Light-sheet based microscopy (LSM) is now illuminating fluorescent mouse brains to help scientists one day study neurological conditions such as autism and ischemic stroke.
LSM involves illuminating a biological sample with a thin sheet of light that is provided by a laser beam narrowed to just a few microns. The light is aimed at the sample’s side rather than from above or below, as with traditional light sources. Fluorescence emitted by the illuminated sample radiates upward through a lens, gets focused and is captured by a digital camera.
‘Our system combines the best feature of one microscopy technique — high-speed, single-plane imaging of multiple sections of a sample — with a second method that eliminates the accompanying problem of scattered background light leading to blurriness,’ said Francesco Pavone, a professor at the European Laboratory for Non-Linear Spectroscopy and leader of the team of six Italian research agencies that investigated LSM. Pavone’s multi-agency team’s work has been published in the latest issue of the peer reviewed Optical Society’s (OSA) open-access journal Optics Express.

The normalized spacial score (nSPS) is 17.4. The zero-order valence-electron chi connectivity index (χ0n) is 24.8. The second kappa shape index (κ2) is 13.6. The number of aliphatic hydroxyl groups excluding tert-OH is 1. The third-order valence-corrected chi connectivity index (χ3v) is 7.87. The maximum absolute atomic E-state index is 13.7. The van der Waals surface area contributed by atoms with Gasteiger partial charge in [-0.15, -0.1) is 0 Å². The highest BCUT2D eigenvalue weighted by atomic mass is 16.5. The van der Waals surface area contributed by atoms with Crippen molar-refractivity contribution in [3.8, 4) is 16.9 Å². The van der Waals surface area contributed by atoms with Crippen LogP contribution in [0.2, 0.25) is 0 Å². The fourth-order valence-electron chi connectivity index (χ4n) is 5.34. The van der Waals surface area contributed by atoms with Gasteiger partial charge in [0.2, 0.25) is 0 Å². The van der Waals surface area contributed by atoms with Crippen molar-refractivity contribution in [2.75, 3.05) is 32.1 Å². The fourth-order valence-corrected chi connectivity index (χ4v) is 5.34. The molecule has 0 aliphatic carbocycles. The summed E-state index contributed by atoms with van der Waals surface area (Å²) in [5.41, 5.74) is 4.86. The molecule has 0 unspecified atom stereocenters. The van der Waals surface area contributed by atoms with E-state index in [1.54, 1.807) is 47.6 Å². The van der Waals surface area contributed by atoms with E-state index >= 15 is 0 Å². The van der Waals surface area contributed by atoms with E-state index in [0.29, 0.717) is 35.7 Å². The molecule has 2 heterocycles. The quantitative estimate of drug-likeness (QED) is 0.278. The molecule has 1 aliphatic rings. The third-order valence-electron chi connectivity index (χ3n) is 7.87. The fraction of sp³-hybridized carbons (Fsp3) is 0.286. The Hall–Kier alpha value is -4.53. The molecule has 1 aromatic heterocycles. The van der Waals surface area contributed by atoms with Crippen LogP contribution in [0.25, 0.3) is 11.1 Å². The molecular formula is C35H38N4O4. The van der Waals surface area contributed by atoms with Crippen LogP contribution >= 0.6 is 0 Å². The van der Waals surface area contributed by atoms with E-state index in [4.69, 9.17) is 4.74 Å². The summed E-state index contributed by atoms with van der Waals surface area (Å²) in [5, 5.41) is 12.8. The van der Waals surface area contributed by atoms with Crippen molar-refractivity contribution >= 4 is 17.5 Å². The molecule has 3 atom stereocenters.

In principle, this LSM technique should be applicable to human brain samples if the current obstacle of fluorescently staining large blocks of fixed tissue can be overcome. Because the light sheet illuminates the sample in the same plane, only a single section of the target is imaged at a time. Raising and lowering the illumination plane, as well as rotating the sample rapidly produces a series of two-dimensional sectional views known as slices that can yield a three dimensional map of a whole organism or any of its organs or systems. Embryos could also one day be studied with this technique.